Because Admetus had treated Apollo well, the god conferred great benefits on him in return. Apollo's mere presence is said to have made the cattle give birth to twins. Apollo helped Admetus win the hand of Alcestis, the daughter of King Pelias, by taming a lion and a boar to draw Admetus' chariot. He was present during their wedding to give his blessings. When Admetus angered the goddess Artemis by forgetting to give her the due offerings, Apollo came to the rescue and calmed his sister. When Apollo learned of Admetus' untimely death, he convinced or tricked the Fates into letting Admetus live past his time.
According to another version, or perhaps some years later, when Zeus struck down Apollo's son Asclepius with a lightning bolt for resurrecting the dead, Apollo in revenge killed the Cyclopes, who had fashioned the bolt for Zeus. Apollo would have been banished to Tartarus for this, but his mother Leto intervened, and reminding Zeus of their old love, pleaded him not to kill their son. Zeus obliged and sentenced Apollo to one year of hard labor once again under Admetus.
The love between Apollo and Admetus was a favored topic of Roman poets like Ovid and Servius.
The fate of Niobe was prophesied by Apollo while he was still in Leto's womb. Niobe was the queen of Thebes and wife of Amphion. She displayed hubris when she boasted that she was superior to Leto because she had fourteen children (Niobids), seven male and seven female, while Leto had only two. She further mocked Apollo's effeminate appearance and Artemis' manly appearance. Leto, insulted by this, told her children to punish Niobe. Accordingly, Apollo killed Niobe's sons, and Artemis her daughters. According to some versions of the myth, among the Niobids, Chloris and her brother Amyclas were not killed because they prayed to Leto. Amphion, at the sight of his dead sons, either killed himself or was killed by Apollo after swearing revenge.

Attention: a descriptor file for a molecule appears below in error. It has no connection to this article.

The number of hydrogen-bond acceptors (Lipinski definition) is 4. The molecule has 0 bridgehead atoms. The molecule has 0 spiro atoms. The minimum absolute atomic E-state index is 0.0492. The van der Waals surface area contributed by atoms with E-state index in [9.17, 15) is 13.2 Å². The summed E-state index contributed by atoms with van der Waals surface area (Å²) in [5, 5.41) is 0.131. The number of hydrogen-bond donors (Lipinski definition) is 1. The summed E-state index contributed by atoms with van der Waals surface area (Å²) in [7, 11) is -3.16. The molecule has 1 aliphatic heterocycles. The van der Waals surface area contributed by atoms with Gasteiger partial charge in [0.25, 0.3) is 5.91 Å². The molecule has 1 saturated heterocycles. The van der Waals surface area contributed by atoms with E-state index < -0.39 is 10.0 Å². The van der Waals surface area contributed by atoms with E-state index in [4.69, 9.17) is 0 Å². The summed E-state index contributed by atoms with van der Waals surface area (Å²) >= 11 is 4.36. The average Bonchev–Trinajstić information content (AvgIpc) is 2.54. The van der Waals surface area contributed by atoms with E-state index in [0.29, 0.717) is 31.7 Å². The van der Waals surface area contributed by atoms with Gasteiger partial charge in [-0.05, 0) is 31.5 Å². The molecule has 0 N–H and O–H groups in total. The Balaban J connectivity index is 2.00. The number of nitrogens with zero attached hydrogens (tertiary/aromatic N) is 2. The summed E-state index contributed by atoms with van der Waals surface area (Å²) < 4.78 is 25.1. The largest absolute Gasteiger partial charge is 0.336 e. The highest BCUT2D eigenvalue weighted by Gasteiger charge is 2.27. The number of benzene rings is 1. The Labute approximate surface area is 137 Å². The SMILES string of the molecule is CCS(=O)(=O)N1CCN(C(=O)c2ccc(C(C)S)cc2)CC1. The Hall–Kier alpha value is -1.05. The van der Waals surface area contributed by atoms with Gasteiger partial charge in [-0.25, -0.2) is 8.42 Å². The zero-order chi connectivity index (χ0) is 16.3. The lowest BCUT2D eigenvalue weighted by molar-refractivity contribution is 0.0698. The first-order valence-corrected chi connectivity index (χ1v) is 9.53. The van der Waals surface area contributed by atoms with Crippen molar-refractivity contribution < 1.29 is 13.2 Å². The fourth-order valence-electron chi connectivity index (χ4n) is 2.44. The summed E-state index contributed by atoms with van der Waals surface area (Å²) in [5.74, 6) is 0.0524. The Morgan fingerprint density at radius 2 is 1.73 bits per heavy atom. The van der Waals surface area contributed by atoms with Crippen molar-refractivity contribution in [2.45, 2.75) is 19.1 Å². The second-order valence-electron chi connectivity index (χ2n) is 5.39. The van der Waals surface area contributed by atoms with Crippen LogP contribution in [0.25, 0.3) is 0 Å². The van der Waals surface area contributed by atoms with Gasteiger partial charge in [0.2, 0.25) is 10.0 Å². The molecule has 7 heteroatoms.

A devastated Niobe fled to Mount Sipylos in Asia Minor and turned into stone as she wept. Her tears formed the river Achelous. Zeus had turned all the people of Thebes to stone and so no one buried the Niobids until the ninth day after their death, when the gods themselves entombed them.
When Chloris married and had children, Apollo granted her son Nestor the years he had taken away from the Niobids. Hence, Nestor was able to live for 3 generations.
Once Apollo and Poseidon served under the Trojan king Laomedon in accordance to Zeus' words. Apollodorus states that the gods willingly went to the king disguised as humans in order to check his hubris. Apollo guarded the cattle of Laomedon in the valleys of mount Ida, while Poseidon built the walls of Troy. Other versions make both Apollo and Poseidon the builders of the wall. In Ovid's account, Apollo completes his task by playing his tunes on his lyre.